During the epic three-hour keynote presentation at BUILD, Microsoft's annual developer conference, the company highlighted a handful of tidbits that will be of interest to normal users, in addition to the developers in the audience. The biggest announcement highlighted updates to Windows 8.1, which leaked earlier this year. The update will be available on April 8th, and will feature better integration between traditional desktop apps and Modern-style apps that were introduced with Windows 8. You'll be able to run Modern apps in a window on the Desktop, they'll shop up in the taskbar, and you'll be able to minimize and maximize them. I haven't been able to confirm details, but it also sounded like traditional desktop apps would be available for purchase and download in the Windows Store. Also, later this year Microsoft will quietly bring the Start Menu back to Windows 8.1.
Microsoft also demoed Cortana, which is Windows Phone's answer to Siri and Google Now's voice search. While the extended on-stage demo was repeatedly plagued by flubbed recognition, it appears to fall somewhere between Siri and Google Now in terms of functionality. With APIs for third party apps to tie in and more granular support for personalized information (your inner circle, your interests, etc) than either Google or Apple give right now, Cortana could offer unique benefits for Windows Phone 8.1 users if it works better than it did on stage at BUILD. We won't really know how it fares in the real world until we have phones with our info on them to test, but I'll have a chance to spend some time with Cortana later this week.8
If I had to buy a Windows laptop for $600 or less, I'd get the ~$550 configuration of the Lenovo IdeaPad Flex 14 or something very similar. But first I'd think long and hard about whether I needed a full-sized Windows laptop at all.
If you have regular access to a full Windows or Mac computer and want a secondary machine for web browsing, email, and basic document editing (i.e. something more than a tablet but less than a full-sized Windows computer), don’t buy a $600 Windows laptop as your secondary machine. Consider a $250 Chromebook or a $400 Windows convertible tablet instead. Neither can do quite as much as a full Windows laptop, but they often give a better experience in the things they do than a more expensive general-use machine.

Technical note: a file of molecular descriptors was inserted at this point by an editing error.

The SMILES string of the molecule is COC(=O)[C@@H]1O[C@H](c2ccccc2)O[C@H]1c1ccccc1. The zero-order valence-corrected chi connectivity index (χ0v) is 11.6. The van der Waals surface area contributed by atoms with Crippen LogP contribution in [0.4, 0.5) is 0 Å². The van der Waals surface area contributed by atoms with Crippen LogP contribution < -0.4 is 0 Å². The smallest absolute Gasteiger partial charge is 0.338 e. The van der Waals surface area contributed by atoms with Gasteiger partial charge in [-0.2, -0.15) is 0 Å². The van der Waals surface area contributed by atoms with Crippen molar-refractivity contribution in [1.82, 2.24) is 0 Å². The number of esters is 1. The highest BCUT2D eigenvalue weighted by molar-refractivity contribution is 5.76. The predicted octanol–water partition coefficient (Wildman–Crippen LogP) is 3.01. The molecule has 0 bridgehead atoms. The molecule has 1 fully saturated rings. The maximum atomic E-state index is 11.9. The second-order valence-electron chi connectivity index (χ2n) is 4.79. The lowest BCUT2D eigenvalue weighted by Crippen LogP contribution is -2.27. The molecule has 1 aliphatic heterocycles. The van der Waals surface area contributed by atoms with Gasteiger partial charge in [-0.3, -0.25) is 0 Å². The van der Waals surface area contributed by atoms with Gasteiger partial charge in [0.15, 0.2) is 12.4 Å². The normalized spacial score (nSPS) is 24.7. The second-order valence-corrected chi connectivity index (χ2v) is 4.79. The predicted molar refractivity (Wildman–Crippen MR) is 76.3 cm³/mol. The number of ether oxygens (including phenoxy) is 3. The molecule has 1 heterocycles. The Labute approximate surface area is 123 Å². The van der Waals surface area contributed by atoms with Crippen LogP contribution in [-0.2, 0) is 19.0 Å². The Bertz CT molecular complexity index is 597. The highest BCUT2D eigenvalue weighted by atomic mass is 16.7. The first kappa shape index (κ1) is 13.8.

But if you do need a real computer—if this is your primary, do-everything computer—and you need the best all-around thing you can get for under $600, you should get something like the Lenovo IdeaPad Flex 14.
We like the $550 configuration of the Lenovo IdeaPad Flex 14 (listed on Lenovo’s site as the “Flex14-59393810“). It’s not perfect, but for its price it hits “pretty good” levels in a lot of important areas while managing to avoid deal-breaking flaws. It is powerful enough for day-to-day tasks, portable enough to bring with you without breaking your back, and has enough battery power to last all day. It also has a hinge that bends back around 300 degrees, just in case you wanted to use it like that.
Microsoft's second generation Surface is faster, more capable, and has a much better screen than last year's model. We sit down and discuss what's changed on the hardware and software sides and whether the improvements are enough to make this a competitive tablet.
If you were to show a random person on the street Microsoft's Surface 2 and ask them what kind of computing device it is, their likely answer would be a tablet. And that wouldn't be wrong--Surface 2 is a one and half pound slab of metal with a glass touchscreen taking up the entire face of one side. But Microsoft would want that person to think of Surface 2 as more than just a tablet--at least in the iPad sense--and imbue it with the qualities people typically associate with a laptop. Slap on a Touch of Type Cover, and you've got some productivity capabilities. Like other Windows 8-based convertibles like Lenovo's Yoga, Asus's Transformer T100, or even Microsoft's Surface Pro 2, Surface 2 leads dual identities. But unlike those computers with x86 processors and run Windows 8 Pro, Surface 2 should be thought of as tablet first, laptop second--not the other way around.
Last week I wrote about the Surface 2's capabilities as a laptop alternative (it's better than a ChromeBook, much more limited than an Ultrabook) so today we're going to discuss the experience of using it as purely a tablet. That means using it without the keyboard cover attachment and primarily for content consumption. It means using it in a mostly lean-back positions, like on the couch or in bed. (And a few lean-forward scenarios, like, yes, in the bathroom.) It also meant thinking about what most tablets mostly are good for, when not used as replacements for desktop or laptop computers. For the purposes of my testing, I focused on web browsing, e-book reading, watching video, listening to music, and staying on top of social media. Let's start with the all-important web browsing.